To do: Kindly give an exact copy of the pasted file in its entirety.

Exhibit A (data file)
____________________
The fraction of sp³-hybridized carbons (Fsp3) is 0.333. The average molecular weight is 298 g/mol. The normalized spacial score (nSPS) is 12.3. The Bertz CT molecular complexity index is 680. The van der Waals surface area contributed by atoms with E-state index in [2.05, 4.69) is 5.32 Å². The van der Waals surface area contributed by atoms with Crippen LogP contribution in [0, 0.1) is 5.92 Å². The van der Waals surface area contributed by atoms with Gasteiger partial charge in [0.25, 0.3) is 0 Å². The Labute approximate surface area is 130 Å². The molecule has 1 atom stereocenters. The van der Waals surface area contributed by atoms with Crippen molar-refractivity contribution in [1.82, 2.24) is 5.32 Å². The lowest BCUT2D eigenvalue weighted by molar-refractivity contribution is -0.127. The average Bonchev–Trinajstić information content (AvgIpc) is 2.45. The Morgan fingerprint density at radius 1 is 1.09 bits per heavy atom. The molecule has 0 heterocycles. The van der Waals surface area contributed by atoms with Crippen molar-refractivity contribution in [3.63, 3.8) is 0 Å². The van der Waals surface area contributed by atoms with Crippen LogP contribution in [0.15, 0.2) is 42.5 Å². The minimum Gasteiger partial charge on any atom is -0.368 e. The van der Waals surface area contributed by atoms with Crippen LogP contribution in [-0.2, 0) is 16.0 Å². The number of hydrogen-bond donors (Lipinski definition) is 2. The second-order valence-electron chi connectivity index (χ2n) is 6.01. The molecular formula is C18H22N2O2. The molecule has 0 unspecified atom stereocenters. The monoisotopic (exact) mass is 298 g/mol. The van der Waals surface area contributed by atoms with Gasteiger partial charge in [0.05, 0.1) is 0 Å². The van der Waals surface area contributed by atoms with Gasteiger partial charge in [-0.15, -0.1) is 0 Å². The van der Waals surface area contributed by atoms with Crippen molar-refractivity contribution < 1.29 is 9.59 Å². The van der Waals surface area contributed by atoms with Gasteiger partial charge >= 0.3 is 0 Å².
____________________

The fraction of sp³-hybridized carbons (Fsp3) is 0.333. The average molecular weight is 298 g/mol. The normalized spacial score (nSPS) is 12.3. The Bertz CT molecular complexity index is 680. The van der Waals surface area contributed by atoms with E-state index in [2.05, 4.69) is 5.32 Å². The van der Waals surface area contributed by atoms with Crippen LogP contribution in [0, 0.1) is 5.92 Å². The van der Waals surface area contributed by atoms with Gasteiger partial charge in [0.25, 0.3) is 0 Å². The Labute approximate surface area is 130 Å². The molecule has 1 atom stereocenters. The van der Waals surface area contributed by atoms with Crippen molar-refractivity contribution in [1.82, 2.24) is 5.32 Å². The lowest BCUT2D eigenvalue weighted by molar-refractivity contribution is -0.127. The average Bonchev–Trinajstić information content (AvgIpc) is 2.45. The Morgan fingerprint density at radius 1 is 1.09 bits per heavy atom. The molecule has 0 heterocycles. The van der Waals surface area contributed by atoms with Crippen molar-refractivity contribution in [3.63, 3.8) is 0 Å². The van der Waals surface area contributed by atoms with Crippen LogP contribution in [0.15, 0.2) is 42.5 Å². The minimum Gasteiger partial charge on any atom is -0.368 e. The van der Waals surface area contributed by atoms with Crippen LogP contribution in [-0.2, 0) is 16.0 Å². The number of hydrogen-bond donors (Lipinski definition) is 2. The second-order valence-electron chi connectivity index (χ2n) is 6.01. The molecular formula is C18H22N2O2. The molecule has 0 unspecified atom stereocenters. The monoisotopic (exact) mass is 298 g/mol. The van der Waals surface area contributed by atoms with Gasteiger partial charge in [0.05, 0.1) is 0 Å². The van der Waals surface area contributed by atoms with Gasteiger partial charge in [-0.15, -0.1) is 0 Å². The van der Waals surface area contributed by atoms with Crippen molar-refractivity contribution < 1.29 is 9.59 Å². The van der Waals surface area contributed by atoms with Gasteiger partial charge >= 0.3 is 0 Å².